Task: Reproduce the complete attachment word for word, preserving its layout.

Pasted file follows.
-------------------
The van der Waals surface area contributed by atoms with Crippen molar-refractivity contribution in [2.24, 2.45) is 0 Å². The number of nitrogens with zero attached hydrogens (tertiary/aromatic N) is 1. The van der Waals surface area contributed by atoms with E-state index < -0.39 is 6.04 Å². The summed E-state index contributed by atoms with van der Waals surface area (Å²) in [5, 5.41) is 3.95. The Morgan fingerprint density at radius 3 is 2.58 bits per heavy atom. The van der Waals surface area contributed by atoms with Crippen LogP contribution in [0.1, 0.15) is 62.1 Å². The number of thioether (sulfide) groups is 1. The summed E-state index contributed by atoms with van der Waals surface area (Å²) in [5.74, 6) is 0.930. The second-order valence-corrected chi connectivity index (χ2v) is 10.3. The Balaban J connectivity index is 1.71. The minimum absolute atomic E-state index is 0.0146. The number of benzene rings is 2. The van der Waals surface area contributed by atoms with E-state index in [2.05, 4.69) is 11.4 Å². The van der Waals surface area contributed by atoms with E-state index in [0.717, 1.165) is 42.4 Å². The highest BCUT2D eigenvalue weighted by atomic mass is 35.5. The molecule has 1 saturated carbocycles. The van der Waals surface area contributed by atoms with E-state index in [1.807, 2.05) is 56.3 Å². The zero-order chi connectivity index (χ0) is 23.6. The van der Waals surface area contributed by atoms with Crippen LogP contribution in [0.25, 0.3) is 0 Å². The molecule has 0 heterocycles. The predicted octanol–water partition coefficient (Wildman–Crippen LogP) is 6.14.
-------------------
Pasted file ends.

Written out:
The van der Waals surface area contributed by atoms with Crippen molar-refractivity contribution in [2.24, 2.45) is 0 Å². The number of nitrogens with zero attached hydrogens (tertiary/aromatic N) is 1. The van der Waals surface area contributed by atoms with E-state index < -0.39 is 6.04 Å². The summed E-state index contributed by atoms with van der Waals surface area (Å²) in [5, 5.41) is 3.95. The Morgan fingerprint density at radius 3 is 2.58 bits per heavy atom. The van der Waals surface area contributed by atoms with Crippen LogP contribution in [0.1, 0.15) is 62.1 Å². The number of thioether (sulfide) groups is 1. The summed E-state index contributed by atoms with van der Waals surface area (Å²) in [5.74, 6) is 0.930. The second-order valence-corrected chi connectivity index (χ2v) is 10.3. The Balaban J connectivity index is 1.71. The minimum absolute atomic E-state index is 0.0146. The number of benzene rings is 2. The van der Waals surface area contributed by atoms with E-state index in [2.05, 4.69) is 11.4 Å². The van der Waals surface area contributed by atoms with E-state index in [0.717, 1.165) is 42.4 Å². The highest BCUT2D eigenvalue weighted by atomic mass is 35.5. The molecule has 1 saturated carbocycles. The van der Waals surface area contributed by atoms with E-state index in [1.807, 2.05) is 56.3 Å². The zero-order chi connectivity index (χ0) is 23.6. The van der Waals surface area contributed by atoms with Crippen LogP contribution in [0.25, 0.3) is 0 Å². The molecule has 0 heterocycles. The predicted octanol–water partition coefficient (Wildman–Crippen LogP) is 6.14.